What you should know about Community Management #CMAD  

Today is Community Manager Appreciation Day! In its honor, I've listed out key takeaways I've learned after doing this for a few years. In fact, my blogging here on Google+ is what jumpstarted my career in this. So without further ado, here's what I think everyone should know about community management.

We're all about retention and loyalty.
The simplest way I've found to describe a community manager is this: product marketing acquires users, community managers create programs to build loyalty and retain them. We're the ones who identify advocates and empower users to create compelling experiences. 

We don't "create" community.
Instead, we create compelling experiences to engage the existing community to build its own community. We can create platforms, content, and events and such, but we don't have some secret spell to make a community appear (user acquisition has a concoction for that though). The most successful communities are organic and we're always looking for opportunities to assist passionate people. We're constantly on the prowl to help enable awesome happenings.

We are a user's advocate.
We're the voice of the company to the community, and the voice of the community to the company. We gather feedback to impact product roadmaps. We communicate product changes or enhancements to the community. We sit in a lot of meetings saying, "The community thinks it should work this way. Can we make that happen?" 

Sometimes it's difficult.
In the same way customer service agents may feel like their hands are tied because of company policy, community managers sometimes act as anger-sponges. If a change has to happen that's unpopular, we need to find a way to compromise with our community. We can't change everything and we have to find creative ways to handle situations both with the community and the company. In the end, we're also the company's advocate. We have to strike the sweet spot that shows advocating for the customer is actually advocating for the company.

Community managers do a little bit of everything.
From event planning to social media management to analytics to PR, we work with many departments in our job. Though we typically fall under marketing, a CM needs to be able to handle a lot at a time. We're used to being constantly interrupted.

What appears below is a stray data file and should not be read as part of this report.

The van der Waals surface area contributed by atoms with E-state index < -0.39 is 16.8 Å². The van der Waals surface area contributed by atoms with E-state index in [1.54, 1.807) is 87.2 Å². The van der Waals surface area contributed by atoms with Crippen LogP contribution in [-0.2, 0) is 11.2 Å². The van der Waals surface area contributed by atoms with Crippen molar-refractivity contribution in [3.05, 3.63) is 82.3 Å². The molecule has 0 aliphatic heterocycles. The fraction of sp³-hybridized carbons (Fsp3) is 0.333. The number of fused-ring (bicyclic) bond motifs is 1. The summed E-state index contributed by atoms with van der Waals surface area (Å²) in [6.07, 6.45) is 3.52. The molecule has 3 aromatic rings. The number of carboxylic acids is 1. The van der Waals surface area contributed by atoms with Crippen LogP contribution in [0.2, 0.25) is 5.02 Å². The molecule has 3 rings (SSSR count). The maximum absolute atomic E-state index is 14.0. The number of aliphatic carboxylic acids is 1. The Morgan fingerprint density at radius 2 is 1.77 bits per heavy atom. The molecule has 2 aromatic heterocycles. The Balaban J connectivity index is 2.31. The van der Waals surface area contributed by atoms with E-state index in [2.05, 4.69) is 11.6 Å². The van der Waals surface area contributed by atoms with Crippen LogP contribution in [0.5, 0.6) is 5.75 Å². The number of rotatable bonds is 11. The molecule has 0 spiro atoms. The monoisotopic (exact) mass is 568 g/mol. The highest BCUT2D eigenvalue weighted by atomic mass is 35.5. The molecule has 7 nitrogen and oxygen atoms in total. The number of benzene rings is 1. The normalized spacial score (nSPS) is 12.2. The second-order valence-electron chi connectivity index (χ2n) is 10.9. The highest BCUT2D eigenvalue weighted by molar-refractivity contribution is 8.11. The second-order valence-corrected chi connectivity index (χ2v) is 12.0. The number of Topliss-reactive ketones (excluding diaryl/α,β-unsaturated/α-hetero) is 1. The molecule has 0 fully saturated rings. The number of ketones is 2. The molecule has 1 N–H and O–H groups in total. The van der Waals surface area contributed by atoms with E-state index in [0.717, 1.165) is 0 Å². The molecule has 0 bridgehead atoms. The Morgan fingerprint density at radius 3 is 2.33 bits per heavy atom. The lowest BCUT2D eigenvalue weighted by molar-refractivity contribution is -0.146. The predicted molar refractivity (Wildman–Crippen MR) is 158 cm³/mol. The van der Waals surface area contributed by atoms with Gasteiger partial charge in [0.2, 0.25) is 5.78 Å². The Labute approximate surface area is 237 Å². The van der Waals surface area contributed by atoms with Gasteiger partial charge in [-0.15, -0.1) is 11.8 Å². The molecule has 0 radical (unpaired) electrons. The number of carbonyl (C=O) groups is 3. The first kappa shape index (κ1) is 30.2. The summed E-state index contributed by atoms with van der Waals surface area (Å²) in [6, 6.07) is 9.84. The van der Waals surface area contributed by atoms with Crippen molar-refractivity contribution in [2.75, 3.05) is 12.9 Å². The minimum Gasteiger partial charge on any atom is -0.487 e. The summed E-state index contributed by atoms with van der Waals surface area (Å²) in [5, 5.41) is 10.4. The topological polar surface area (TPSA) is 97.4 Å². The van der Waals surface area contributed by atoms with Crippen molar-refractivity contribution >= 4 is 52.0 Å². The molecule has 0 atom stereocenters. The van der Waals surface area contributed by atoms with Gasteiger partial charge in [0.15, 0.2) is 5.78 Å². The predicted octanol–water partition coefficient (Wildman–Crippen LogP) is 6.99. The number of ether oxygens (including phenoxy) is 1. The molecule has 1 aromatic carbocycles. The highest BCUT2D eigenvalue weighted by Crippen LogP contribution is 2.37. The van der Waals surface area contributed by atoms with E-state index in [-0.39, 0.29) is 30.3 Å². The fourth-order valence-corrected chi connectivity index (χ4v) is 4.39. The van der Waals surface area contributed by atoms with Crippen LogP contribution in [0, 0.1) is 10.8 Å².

If something happens, we're there to take care of it.
No matter if it's 2am or 7pm, if something goes wrong, we're the front lines. The best thing to do during a crisis is to retain loyalty and that's what we aim to do. That person replying to your tweet on a Sunday? Us. :)

Our job can be hard to quantify.
Sentiment is a tough thing to track as a direct correlation to revenue. Our reports generally say something along the lines of, "This is going well... The community feels that... We suggest...." Instead we tend look at successes and how many people are engaged. It's all about brand affinity and longterm wins. Someone who doesn't pay us now is more likely to in the future if they're engaged and like us (or at least tell a friend). 

We are not customer support agents.
This is a biggie. While we're always willing to help out, there are other people employed who do a much better job telling you how to trouble shoot an issue. It's important that we work with our CS counterpart to see if there's something new or what issues are driving ticket volume, but technical questions are best directed to them. 

Our job is literally to make you happy.
In the end, we're constantly looking for ways outside of the actual product to enhance users' experience. Our initiatives typically can't incur massive amounts of technical debt from development teams, but we can find innovative ways to use the product and its culture to your advantage. Damage control happens in our day-to-day, but I think it's safe to say that we're most fulfilled when users are happy. How to do that is different at every company, but when users are happy, we're happy.

Hopefully that was helpful! I've received sage advice from a number of amazing community managers over the years, like +Natalie Villalobos, +Evan Hamilton, +Tim McDonald, +Sherrie Rohde, +Ally Greer, and so many more that I'm forgetting right now. I appreciate all of them. This is an incredible job that is truly a little ahead of its time. If anyone has any questions about community management or how to start in it, let me know! I'm happy to help.

Happy Community Manager Appreciation Day!

Below is my team at KIXEYE. They rule. 
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